Most often, the nature of the collateral will compel treatment of the defaults. For example, a lender may be more willing to work out a loan default for a construction loan where the building is nearly complete and only requires minimal costs to complete it, as compared to a lender’s willingness to work out a loan secured by collateral that may not have value in a sale (e.g., computer components or auto parts). In evaluating their options, lenders also should understand that not all default interest may be recoverable, particularly where interest is assessed pre-maturity on the entire loan amount.[2] Depending on the jurisdiction, lenders and their counsel should watch for one-action (or “single action”) rules, which require that lenders exhaust their security before suing the borrower directly on the debt[3] or employ a modified anti-deficiency approach to recoverability.[4] While default remedies often apply the laws of the lender’s preferred jurisdiction, lenders should be aware of recent legal developments that impact the court’s application of contractual choice of law provisions.[5]

II. Pre-Negotiation Agreements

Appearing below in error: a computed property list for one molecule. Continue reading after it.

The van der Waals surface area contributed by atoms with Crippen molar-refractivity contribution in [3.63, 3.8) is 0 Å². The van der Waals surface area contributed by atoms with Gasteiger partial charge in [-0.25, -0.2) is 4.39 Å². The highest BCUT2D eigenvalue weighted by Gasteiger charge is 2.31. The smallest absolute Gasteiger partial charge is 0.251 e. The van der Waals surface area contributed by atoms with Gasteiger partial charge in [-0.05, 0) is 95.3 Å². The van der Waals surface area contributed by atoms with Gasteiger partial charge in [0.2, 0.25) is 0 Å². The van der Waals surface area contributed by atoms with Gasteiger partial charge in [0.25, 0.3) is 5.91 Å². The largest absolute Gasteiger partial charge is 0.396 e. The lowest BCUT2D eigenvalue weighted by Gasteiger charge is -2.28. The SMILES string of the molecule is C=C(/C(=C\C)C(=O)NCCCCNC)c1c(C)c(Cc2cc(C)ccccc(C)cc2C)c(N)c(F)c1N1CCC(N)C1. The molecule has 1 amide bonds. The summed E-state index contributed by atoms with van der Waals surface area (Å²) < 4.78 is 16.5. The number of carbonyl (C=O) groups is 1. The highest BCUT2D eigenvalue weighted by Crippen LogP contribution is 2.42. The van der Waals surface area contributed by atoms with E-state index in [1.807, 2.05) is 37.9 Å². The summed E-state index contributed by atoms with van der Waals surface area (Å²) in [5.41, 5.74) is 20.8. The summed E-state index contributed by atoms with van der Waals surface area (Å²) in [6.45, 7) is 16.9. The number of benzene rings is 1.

Lenders should strategize about a potential pre-negotiation agreement (“PNA”) prior to entering into workout agreements with their borrower. A PNA sets the ground rules for any workout discussion and expressly reserves the lender’s rights and remedies. PNAs also acknowledge the voluntary nature of workout discussions, and they should confirm that either party can terminate negotiations at any time.

Lenders and their professionals should consider utilizing PNAs to maximize lender interests by, for example: (i) stating the existing defaults with clarity and acknowledging that the lender is free to exercise all rights and remedies as a result thereof, (ii) requiring borrower’s cooperation with pre-meeting inspections of collateral, and (iii) including a detailed release of claims in any way connected with the loan documents as of the date of execution of the PNA.

III. Forbearance Agreements